Somnambule - Writing About Music

HiM Remix Series #1~ Japan

Track 1/A Verdict of Science. Remix/Nobukazu Takemura
A 15 minute episodic remix consisting of four sections. Section one begins with glitches and morse-like mini bleeps, solid state bird calls that’ll fool no feathered friend, clutterings and clatterings; all of which are panned wildly from ear to ear causing my stomach to consider protesting. Section two consists of a knitting needle enunciated rhythm over drums which increasingly reverberate into overload/take-off. Section three begins by cutting to what I assume is Rob Mazurek’s cornet over a hypnotic, sinuous rhythm where percussive elements gradually overload to the point of distortion and get battered by invasive particles. The acoustic cornet sounds increasingly like a lonely interloper in this sonic landscape. The final fairly lengthy section is made up of lovely, cumulating moire patterns with Mazurek’s cornet persisting until the end.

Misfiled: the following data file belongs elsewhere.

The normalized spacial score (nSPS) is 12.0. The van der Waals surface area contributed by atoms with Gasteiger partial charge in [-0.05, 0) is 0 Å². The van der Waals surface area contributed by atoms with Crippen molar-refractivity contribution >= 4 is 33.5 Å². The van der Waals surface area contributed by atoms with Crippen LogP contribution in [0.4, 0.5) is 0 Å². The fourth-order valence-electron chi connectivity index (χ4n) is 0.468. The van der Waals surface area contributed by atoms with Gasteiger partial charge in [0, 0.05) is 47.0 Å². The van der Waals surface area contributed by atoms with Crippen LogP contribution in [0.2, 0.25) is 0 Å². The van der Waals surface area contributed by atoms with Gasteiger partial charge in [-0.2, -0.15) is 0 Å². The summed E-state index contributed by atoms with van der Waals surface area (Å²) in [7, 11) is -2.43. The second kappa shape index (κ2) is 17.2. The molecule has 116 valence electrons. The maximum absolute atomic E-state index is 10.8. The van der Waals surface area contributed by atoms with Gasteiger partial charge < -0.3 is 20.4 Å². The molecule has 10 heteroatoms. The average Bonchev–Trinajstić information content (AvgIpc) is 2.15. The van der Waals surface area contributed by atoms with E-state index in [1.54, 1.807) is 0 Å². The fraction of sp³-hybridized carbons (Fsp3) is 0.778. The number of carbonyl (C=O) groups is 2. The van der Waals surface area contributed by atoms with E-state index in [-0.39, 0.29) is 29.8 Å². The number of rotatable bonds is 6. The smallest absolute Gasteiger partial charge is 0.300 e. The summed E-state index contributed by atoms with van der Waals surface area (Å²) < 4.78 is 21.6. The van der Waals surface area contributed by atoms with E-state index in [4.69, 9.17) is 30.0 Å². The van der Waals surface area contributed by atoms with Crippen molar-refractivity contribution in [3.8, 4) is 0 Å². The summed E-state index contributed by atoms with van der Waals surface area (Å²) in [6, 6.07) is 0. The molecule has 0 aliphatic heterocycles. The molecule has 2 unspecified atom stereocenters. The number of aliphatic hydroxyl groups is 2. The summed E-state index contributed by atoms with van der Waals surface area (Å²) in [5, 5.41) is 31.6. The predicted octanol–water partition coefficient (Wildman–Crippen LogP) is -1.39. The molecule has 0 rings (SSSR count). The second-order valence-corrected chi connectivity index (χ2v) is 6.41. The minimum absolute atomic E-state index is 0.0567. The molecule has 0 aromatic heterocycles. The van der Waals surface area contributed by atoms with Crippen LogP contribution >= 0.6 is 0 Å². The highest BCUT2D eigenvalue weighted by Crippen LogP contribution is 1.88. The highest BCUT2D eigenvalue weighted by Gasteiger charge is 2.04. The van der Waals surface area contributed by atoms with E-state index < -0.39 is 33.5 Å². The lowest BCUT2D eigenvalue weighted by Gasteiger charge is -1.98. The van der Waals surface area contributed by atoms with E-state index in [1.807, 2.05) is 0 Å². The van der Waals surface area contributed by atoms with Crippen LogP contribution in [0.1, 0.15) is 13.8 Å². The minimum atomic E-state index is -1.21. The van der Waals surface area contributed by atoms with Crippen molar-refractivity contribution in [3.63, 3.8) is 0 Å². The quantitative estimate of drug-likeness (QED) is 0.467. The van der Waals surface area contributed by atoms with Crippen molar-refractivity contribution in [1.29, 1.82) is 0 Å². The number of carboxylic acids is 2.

Track 2/Out Here. Remix/Susuma Yokota
Straightahead four to the floor kicks in and keeps going for the duration of the track. Small repetitive figures catch up with and make a momentary mark on the gleaming aluminium chassis of this rhythmic vehicle, then fall away unable to gain sufficient purchase to become fellow travellers.

Track 3/Sea Level. Remix/Ultra Living
My first impression is of the dysfunctioning of air conditioning units as they approach some form of critical mass - power needs to be cut before someone gets hurt. Second impression is of a swarm of saxophones caught in awkard loops, the noise of the instrument’s stops their cries of protest. My third and final impression is that this is the sound of a sonic machine at work (but what is it making?) After repeated listening I picture Ultra Living circling and examining aforesaid mysterious machine and recording it from multiple perspectives - the result? The remix.

Alert, intelligent contemporary electronica engages with alert, intelligent contemporary electric jazz to make a fascinating ep - well worth searching out.
Colin Buttimer
November 2002
Published by the BBC